Heck, I was genuinely afraid of their new material ever since Mylo Xyloto was put out. Midnight was quite literally intolerable for me on first listen. Chris Martins' vocoded vocals don't seem at the all interesting, and definitely feels a lot better when put side-to-side on the track-list. Their new singles really didn't awe me that much. Magic, while I personally liked, I felt it didn't really impress. It hit an exceptional high during the bridge, and within seconds, it transitions back into a beat with simplistic production. It was disappointing, but once you get over the fact of it, sometimes Magic fits the emotional vibe when you get comfortable to it. The same goes to A Sky Full of Stars, which was produced and co-written by Avicii, it was great, but not the Coldplay most people were known to. While the EDM part does feel strange and weird on a Coldplay song, rather than replacing it with the big hyperventilating drums and guitars, it wasn't necessarily all that bad.
I guess that sums up the entire album really. Most of the tracks are forgettable easily (Another's Arms, Oceans) and most of the lyrics on the album don't impress as well. Obviously, most of the tracks are really throwback to their previous albums (Parachute for instance) and for a listener who hasn't really delved back into their past, I can say that it is pretty passable. Most of the tracks on the album don't really gather up the courage to hit rock solid, and it seems that they are just picked up from leftovers. I was really confused and perplexed at how some of the material doesn't really make up half of what Coldplay was and would be. While I consider this an experimental step forward, it doesn't really prove much on it's own.
That's when you realise that maybe Ghost Stories is the full complete package for everything. It has the charged melodies, interesting lyrics, powerful Chris Martin vocals (on many occasions) and while others may feel that it may be shortchanged, I feel it is enough to warrant a place in the top 3 of my Coldplay album's list (behind Rush and Viva La Vida in my opinion). However, while I digress that for some it may not be the case, it is a comfortable album that I would recommend to anyone. However, most might not dig the sound that accompanies this album.
Favourite Tracks: Magic, A Sky Full of Stars, Ink
Least Favourite Tracks: Another's Arms, O
Is it impressive? No. Is it the same Coldplay? No. Is it better than Mylo Xyloto? Some would argue but I would say yes. All in all, there are tracks for the faithful and there are tracks for the overall populous. It's not a great album, but it's above average decent.
The Hunting Party - it's official. June 13 2014 is the date where Linkin Park releases their sixth studio album and I am hyped. Am I hyped about the singles so far? Well, they have been far and in between. This is a review of their latest single, Until It's Gone.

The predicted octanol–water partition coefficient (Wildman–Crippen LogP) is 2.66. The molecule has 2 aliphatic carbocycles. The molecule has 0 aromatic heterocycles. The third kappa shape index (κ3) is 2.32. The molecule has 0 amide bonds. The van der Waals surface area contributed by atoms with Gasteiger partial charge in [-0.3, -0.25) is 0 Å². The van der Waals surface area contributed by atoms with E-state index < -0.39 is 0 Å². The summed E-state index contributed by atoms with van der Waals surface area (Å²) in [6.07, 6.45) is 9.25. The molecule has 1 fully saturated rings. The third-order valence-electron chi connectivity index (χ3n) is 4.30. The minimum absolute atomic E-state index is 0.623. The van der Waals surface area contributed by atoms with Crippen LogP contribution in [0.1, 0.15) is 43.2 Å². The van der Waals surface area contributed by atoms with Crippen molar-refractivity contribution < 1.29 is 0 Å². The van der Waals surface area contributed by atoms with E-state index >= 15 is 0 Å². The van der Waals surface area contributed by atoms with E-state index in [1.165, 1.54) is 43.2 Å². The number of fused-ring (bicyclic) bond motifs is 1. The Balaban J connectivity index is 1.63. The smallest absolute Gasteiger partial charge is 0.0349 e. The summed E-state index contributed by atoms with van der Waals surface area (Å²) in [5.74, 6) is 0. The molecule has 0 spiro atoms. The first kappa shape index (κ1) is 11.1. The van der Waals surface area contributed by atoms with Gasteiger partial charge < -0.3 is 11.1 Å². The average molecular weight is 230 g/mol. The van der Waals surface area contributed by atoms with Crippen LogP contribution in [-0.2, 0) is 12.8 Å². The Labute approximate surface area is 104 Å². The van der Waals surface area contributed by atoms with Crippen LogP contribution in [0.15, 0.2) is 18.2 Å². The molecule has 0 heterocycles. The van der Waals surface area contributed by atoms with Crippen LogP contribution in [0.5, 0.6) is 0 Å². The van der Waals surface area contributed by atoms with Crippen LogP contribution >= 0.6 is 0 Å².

To be honest, the track starts out a little different from what you got to taste with Guilty All The Same. Obviously, the tracks are similar in that they are much more heavier in terms of production (Rob's drums, Chester's vocals, Brad's guitars) but this track just felt out of place. Let's go back to some of the positives I got out of this track.
First, Chester's vocals were finally back and hitting hard. It could be because Guilty All The Same needed a different type of drive, but in this single, he hammers another home-run that brings me straight back to their Hybrid Theory and Meteora days.
Secondly, the song starts out very strong. You can hear some of the synths in the forefront sort of leading the guitars on the track and they mesh well together with such ease. The drums on here are always kicking and Rob's got it all on check.
However, while I wanted this to be Linkin Park's 'next big thing', I was left disappointed and oftentimes left wondering. While I question Mike's absence (he produced the album alongside Brad, in which case legendary producer Rick Rubin has finally put his hands off the band), the song was meant to fit on a heavier scale, in which too much energy was focused into.
First, while the rock roots and the heavier instrumentals played a huge role into Linkin Park succeeding and granted a worldwide loyal fanbase, I cannot fail to contemplate that while they haven't gotten in touch with their old music in a long time, they were too eager to delve into it. Some of the production on here were simply sub-par. They were just not good enough. The mix of drums, guitars and synth after the chorus made the track felt more unfocused than it should have been.
Secondly, the lyrics suffered drastically. Not even thought-provoking at best and fails to make any impact at all. That said, lyrical repetition has always been in Linkin Park's catalog, they definitely overdid it this time in my opinion.
However, does that mean the track is not good? It's fine, but sometimes it's the kind of track that gets left out of albums because of a few things. Maybe the song was rushed because it made very little impact. Still, it's a decent track, though Guilty All The Same does edge it out on a little high.
I've always been a big fan of Linkin Park, but sometimes, you start to wonder if they still have steam left in their ever-running engine. While I anticipate The Hunting Party, I fear for the worst as well.
Benny Ong: Just your regular guy who likes soccer more than most people, and also a little downtime is pretty nice.